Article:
Last month, on a beautiful day, I went to visit the Garden of Historic Roses at Drum Castle with my lovely neighbour Betty. We had such a great time. Here is the gate into the gardens. Can you see that the ironwork makes a thistle pattern? And you may also spy a stuffed rabbit clinging to the top of the gate. I’d assumed that some poor child had lost its beloved stuffed animal – but I was wrong! It’s intended as a warning to visitors to please keep the gate closed, lest the rabbits (real ones) come in.
After such a rainy, rainy summer (the wettest summer in Britain for 100 years), the roses were a bit bedraggled. I see that Michael and I came here almost exactly two years ago, after a sunnier summer (post is here). But the garden was still extremely lovely:
Here’s another bench inviting us to sit down and enjoy the view:
The garden is divided into four sections, the 20th century back to the 17th. The older roses had finished, but the 20th century part of the garden was still full of colour, and not only from the roses:
After our visit we walked up through the beautiful trees…
… to the castle, where we had a cup of tea in what used to be the kitchens.
There, thinking of the many servants that once kept the ovens stoked and the whole castle operating, Betty regaled me with stories of an Aberdonian lady she used to know. This lady was hired in her teens by an aristocratic family as a servant, in the 1920s. It came about because one of the family’s servants had left them when they were on their way through Aberdeen to stay in Royal Deeside. She ended up staying with the family for something like 20 years, following them from London to their various Scottish estates throughout the year, and rising through the ranks to become a lady’s maid. Betty told me some of her tales – including that the Royal Family tried to pinch her, but the housekeeper wouldn’t allow her to go, and told her she would be paid far less and have less time off. Who knows if this is true, but it makes a good story! She then married during the Second World War, a time of great change in society, when many people were no longer happy to be employed as servants because they had better options.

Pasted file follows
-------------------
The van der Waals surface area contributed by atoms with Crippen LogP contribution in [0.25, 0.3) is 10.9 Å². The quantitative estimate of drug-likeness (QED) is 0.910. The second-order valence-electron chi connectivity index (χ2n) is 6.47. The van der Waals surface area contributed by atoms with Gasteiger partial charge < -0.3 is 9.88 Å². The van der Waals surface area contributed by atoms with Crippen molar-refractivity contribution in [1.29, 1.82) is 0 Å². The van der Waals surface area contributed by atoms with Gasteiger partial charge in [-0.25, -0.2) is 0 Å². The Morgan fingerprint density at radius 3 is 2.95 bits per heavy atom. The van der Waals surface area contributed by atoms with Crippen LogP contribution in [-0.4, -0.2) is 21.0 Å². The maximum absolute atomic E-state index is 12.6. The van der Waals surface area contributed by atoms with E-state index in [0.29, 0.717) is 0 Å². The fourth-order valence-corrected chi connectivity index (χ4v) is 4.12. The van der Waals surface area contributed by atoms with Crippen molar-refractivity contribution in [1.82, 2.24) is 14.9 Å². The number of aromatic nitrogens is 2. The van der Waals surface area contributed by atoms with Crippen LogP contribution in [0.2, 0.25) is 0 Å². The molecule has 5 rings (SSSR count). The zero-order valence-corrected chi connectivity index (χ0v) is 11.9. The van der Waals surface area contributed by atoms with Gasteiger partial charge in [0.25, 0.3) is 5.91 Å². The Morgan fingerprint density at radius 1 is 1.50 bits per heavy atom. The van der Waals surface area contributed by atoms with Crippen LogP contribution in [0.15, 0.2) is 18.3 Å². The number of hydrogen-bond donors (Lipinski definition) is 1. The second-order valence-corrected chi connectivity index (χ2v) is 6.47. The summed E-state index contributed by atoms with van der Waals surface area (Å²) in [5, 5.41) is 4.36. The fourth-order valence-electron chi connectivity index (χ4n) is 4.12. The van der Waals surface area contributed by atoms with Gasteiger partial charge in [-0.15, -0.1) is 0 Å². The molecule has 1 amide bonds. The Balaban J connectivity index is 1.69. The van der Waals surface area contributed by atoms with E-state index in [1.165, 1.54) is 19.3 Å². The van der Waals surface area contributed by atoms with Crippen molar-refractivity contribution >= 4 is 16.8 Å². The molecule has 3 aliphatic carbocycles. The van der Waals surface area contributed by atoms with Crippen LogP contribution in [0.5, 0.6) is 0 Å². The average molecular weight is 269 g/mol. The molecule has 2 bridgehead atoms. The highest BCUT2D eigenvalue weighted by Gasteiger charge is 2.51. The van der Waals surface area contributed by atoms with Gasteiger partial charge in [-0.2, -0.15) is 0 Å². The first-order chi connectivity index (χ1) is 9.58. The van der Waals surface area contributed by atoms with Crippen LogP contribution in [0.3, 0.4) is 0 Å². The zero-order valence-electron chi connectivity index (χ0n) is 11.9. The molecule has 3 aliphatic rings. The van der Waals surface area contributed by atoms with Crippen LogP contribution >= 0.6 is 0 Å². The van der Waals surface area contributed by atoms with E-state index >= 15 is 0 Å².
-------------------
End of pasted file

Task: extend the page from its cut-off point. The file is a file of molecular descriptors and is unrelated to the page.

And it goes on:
I enjoyed reading House-Bound by Winifred Peck, a novel set in Edinburgh during the Second World War, which tells the story of a genteel lady who must learn to get along without servants. Persephone Books also publishes How to Run Your Home Without Help by Kay Smallshaw, which I haven’t read. I do actually have wonderful help in the form of my husband Michael, and the Dafter when she is well. What I need now is a slim volume entitled How to Keep Your Garden Tidy Without Actually Doing Anything!
I hope you’ve all had a very relaxing weekend.